Local treatment for outdoor painted metal sculptures: Designing suitable paints for retouching

Nikki van Basten, Ulysses Jackson, and Rachel Rivenc


Outdoor painted sculptures are constantly exposed to aggressive environments and therefore highly prone to surface damages. Surface damages are not only disfiguring but will also accelerate degradation mechanisms and in the long-term will lead to invasive and costly repainting campaigns. Local retouching can be an efficient solution to postpone these campaigns when paint losses occur on outdoor painted sculptures, as a temporary measure to restore the aesthetic integrity while preventing further damage to the exposed substrate. Carrying out unnoticeable repairs on flat monochromatic surfaces can be challenging, as is finding materials with the desirable handling properties. A wide range of materials and methods for priming, filling and retouching metal painted surfaces were investigated at the Getty Conservation Institute.

The study builds on previous research, in which primarily industrial paints were tested for retouching. While industrial paints designed for the outdoor are undeniably the more durable option, they are costly, difficult to procure in small quantities, and can be hard to apply and manipulate to obtain the desired appearance (gloss and color). At the Getty Conservation Institute, artist’s- and conservation paints usually employed indoors were tested instead, since they offer a number of advantages including their ease of handling (i.e., application, manipulation) and their availability in small quantities at low costs.

The main focus of the study was to test a number of additives to enhance the longevity of the paints investigated. In consultation with paint manufacturer Golden Artist’s Colors these were: Mineral Spirits Acrylics (poly(n-butyl methacrylate)), Fluid Acrylics and Heavy Body Acrylics (both poly(n-butyl acrylate/methyl methacrylate)butyl acrylate). Paraloid B48-N (methyl methacrylate/butyl acrylate) with pigment-pastes was also included. For all paints, a variety of additives were tested, separately and in combination: adhesion promoters, UV-stabilizers and matting agents. A number of paints and additives combinations were custom formulated by Golden for the project. To evaluate the durability of the paints and the influence of the additives, samples with and without additives were prepared and exposed to artificial and natural aging. The natural ageing was performed in collaboration with Dow Chemicals at several of their exposure sites. For both natural and artificial aging, visual changes were recorded and FTIR-, color-and gloss measurements were carried out at regular intervals.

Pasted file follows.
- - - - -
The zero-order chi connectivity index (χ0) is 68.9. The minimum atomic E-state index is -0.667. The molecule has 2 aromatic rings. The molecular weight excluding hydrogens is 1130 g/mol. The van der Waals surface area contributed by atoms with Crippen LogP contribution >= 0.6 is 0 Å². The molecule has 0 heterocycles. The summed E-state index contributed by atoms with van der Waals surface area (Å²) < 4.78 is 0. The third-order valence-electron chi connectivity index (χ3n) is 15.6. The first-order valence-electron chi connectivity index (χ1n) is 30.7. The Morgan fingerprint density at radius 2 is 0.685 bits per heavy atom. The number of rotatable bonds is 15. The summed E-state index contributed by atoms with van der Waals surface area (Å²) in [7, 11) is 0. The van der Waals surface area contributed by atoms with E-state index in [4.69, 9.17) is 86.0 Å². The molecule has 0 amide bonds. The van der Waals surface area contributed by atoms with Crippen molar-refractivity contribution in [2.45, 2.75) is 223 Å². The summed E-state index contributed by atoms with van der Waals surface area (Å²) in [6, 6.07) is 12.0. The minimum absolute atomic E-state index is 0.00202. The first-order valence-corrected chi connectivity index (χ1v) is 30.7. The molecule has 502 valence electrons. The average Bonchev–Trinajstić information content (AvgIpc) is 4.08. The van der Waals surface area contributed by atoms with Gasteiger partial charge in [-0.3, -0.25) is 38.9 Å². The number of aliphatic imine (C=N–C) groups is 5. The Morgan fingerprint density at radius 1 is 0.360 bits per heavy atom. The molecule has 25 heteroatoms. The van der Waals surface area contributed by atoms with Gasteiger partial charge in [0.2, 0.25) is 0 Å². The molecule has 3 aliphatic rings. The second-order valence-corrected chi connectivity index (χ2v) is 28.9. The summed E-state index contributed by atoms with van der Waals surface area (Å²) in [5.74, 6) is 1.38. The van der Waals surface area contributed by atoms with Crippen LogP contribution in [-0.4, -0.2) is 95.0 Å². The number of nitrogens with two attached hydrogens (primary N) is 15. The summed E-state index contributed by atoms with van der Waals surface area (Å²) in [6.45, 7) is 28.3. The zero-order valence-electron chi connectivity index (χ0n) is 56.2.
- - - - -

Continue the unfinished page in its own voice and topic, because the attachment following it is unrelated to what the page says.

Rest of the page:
To assess the workability of the materials, local treatments were simulated on mock-ups. The mock-ups were exposed outdoors, to observe the long-term durability of the repairs. The data on natural ageing is still being gathered, but the artificial ageing indicated that all manipulated paints would show high outdoor durability; the modified Mineral Spirits Acrylics showed especially promising results. From a practical perspective, Fluid Acrylics were the best performers: they are easy to handle, have high hiding-power and can be applied with an airbrush, allowing for almost invisible touch-ups. The research provides technical and practical information of a broad range of materials for local treatment. If natural ageing confirms the positive outcomes of artificial aging than a possible application of the study could be to make the paint formulas commercially available to the conservation field.


2017 | Chicago | Volume 24